Executive Summary #
Forced labor in the fishing industry functions by cutting fishers off from the rest of the world. It is the brief interludes during which vessels are at port and subject to greater regulatory oversight that provide the best opportunity for the identification and disruption of ongoing cases of forced labor. As such, understanding which ports and port states are most often frequented by vessels using forced labor is critical for optimally allocating resources to identify victims and pursue perpetrators. This analysis uses C4ADS case data to identify the most common port states and individual ports that are visited by vessels known to be employing forced labor.
For many cases of forced labor, it is near impossible to gain information about port calls. The C4ADS Forced Labor in Fishing Case Database captures this information from a combination of victim interviews, C4ADS partner information sharing networks, and open source reporting. Using this resource, C4ADS documented over 160 port calls related to 59 cases of forced labor.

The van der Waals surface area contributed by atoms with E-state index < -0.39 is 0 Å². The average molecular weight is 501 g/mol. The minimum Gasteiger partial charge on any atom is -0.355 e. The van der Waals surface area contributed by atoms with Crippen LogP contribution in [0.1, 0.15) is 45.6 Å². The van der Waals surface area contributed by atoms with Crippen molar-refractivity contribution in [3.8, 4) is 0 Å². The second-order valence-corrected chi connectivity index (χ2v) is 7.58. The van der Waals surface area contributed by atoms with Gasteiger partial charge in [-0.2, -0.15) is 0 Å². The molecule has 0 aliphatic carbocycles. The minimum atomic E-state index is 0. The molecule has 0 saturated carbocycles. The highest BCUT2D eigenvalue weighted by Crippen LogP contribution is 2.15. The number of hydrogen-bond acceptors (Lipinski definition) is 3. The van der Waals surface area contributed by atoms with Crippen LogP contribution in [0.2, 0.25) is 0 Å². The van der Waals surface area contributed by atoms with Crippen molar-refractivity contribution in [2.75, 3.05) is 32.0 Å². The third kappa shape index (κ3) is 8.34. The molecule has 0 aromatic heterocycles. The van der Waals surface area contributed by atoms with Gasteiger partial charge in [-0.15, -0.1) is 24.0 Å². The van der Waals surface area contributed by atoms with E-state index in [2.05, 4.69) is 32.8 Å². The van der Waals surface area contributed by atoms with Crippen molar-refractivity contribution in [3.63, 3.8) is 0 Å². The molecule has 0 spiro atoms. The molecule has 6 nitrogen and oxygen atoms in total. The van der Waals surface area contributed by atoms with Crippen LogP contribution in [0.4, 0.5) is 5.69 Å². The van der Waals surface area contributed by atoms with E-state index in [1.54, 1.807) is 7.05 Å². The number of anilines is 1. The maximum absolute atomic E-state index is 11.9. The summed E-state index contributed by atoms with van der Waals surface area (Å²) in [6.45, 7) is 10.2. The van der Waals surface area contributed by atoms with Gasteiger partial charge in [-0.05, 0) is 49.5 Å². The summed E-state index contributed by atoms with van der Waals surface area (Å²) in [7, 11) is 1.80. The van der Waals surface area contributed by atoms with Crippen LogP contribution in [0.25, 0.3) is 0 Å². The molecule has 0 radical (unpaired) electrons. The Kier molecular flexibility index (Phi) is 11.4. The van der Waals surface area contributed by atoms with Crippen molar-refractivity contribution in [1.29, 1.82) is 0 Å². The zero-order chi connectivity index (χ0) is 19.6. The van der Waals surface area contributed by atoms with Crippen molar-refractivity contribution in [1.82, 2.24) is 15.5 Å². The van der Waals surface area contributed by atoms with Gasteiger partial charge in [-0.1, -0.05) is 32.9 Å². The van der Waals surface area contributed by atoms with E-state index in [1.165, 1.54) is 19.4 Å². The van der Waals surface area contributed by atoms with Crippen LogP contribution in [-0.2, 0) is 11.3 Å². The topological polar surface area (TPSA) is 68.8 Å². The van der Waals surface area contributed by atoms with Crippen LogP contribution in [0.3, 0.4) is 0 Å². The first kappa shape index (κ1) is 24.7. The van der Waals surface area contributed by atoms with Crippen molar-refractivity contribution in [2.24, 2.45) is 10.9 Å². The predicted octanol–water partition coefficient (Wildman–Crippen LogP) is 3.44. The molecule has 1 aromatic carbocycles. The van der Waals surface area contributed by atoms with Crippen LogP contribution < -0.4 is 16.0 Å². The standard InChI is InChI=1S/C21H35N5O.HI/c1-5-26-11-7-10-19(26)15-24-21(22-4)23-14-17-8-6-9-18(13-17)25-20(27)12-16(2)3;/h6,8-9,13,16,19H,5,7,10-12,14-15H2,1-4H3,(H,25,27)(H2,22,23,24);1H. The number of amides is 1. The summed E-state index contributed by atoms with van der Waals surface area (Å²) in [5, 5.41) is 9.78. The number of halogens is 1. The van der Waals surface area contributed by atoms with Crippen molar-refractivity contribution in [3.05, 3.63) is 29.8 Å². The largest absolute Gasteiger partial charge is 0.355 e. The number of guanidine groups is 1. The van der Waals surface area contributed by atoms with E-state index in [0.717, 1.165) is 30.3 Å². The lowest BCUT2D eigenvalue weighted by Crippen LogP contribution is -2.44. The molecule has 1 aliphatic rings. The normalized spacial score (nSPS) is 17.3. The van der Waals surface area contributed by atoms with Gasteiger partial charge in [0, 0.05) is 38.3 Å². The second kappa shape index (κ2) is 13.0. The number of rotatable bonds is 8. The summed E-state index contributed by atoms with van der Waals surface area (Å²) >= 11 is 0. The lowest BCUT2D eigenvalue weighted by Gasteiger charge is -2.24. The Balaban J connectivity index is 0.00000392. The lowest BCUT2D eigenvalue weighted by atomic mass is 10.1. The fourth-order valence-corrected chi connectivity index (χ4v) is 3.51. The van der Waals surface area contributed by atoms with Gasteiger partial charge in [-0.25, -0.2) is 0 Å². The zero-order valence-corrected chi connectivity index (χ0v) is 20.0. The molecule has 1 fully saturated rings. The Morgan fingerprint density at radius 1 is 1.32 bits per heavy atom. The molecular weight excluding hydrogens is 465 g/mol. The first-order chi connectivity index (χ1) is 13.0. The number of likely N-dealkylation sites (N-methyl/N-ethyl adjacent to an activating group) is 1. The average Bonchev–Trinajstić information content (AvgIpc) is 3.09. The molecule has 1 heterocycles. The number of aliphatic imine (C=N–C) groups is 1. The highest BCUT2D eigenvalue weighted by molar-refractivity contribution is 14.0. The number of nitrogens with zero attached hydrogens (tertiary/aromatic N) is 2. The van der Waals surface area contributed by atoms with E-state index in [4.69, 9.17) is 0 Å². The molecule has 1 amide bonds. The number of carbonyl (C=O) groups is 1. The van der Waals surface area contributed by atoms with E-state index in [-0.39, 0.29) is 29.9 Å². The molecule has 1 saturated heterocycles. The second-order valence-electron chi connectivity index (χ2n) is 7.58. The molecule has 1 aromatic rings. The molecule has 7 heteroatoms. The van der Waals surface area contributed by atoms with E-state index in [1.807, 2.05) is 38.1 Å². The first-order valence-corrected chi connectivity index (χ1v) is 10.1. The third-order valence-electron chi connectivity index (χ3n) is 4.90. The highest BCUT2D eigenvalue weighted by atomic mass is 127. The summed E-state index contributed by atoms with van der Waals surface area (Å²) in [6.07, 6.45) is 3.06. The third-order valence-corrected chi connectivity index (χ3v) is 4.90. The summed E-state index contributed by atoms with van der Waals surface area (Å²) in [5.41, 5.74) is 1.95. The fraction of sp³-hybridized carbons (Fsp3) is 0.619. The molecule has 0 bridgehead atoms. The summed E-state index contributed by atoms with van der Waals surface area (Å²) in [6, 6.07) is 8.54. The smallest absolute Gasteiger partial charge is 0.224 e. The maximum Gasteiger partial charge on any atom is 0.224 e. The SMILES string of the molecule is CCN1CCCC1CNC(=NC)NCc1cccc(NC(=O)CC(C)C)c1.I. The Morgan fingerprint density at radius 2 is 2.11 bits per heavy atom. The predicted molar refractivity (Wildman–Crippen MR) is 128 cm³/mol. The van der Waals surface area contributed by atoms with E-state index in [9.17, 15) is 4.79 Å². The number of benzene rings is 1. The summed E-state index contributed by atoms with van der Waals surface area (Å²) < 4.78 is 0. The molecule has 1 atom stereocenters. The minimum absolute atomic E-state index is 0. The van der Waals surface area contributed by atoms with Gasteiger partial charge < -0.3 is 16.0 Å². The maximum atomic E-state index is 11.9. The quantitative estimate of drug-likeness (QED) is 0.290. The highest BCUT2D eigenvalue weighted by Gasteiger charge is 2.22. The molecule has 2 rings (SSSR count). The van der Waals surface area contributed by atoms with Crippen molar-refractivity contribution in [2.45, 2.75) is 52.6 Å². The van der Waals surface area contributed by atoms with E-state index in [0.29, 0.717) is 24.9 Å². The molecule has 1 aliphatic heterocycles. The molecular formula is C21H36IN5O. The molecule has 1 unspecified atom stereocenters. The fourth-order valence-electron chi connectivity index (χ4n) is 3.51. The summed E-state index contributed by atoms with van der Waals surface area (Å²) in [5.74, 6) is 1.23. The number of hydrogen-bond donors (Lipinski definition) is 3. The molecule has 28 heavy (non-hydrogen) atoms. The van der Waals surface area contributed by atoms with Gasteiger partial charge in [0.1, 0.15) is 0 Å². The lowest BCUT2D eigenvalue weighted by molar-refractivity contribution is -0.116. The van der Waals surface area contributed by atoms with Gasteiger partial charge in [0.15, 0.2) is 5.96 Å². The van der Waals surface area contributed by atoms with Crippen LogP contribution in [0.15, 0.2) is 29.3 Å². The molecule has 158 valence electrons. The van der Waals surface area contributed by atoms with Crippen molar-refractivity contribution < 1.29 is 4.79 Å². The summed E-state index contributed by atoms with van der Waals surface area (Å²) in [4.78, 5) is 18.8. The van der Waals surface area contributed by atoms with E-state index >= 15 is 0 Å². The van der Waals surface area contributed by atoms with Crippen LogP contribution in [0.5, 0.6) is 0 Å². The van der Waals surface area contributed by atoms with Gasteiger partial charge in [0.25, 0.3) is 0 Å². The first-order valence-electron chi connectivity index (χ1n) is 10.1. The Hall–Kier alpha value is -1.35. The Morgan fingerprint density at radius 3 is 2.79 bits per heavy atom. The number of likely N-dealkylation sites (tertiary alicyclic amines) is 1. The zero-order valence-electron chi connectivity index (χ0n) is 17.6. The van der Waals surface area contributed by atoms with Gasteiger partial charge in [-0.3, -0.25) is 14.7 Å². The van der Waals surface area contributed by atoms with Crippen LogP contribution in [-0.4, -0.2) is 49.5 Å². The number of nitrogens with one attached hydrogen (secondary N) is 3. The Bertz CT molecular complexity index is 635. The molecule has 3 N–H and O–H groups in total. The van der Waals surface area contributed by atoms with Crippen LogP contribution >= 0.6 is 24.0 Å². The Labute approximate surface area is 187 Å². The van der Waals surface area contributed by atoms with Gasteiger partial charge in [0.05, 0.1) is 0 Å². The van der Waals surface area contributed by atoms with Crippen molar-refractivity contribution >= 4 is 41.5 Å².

According to the dataset, twenty-three port states and 34 individual ports were visited by fishing vessels using forced labor. Taiwan, Singapore, China, and South Africa were port states for the greatest number of cases and had the greatest total number of individual port calls by vessels using forced labor. While cases involving Taiwan, Singapore, and South Africa primarily occurred at a single port – Kaohsiung, Singapore, and Cape Town, respectively – port calls in China were more evenly distributed across 10 ports.
Through identifying these ports and port states, and the factors that may lead to their prevalence, stakeholders around the world can invest resources & research into stopping forced labor in fishing at this key yet under-examined chokepoint for forced labor in fishing.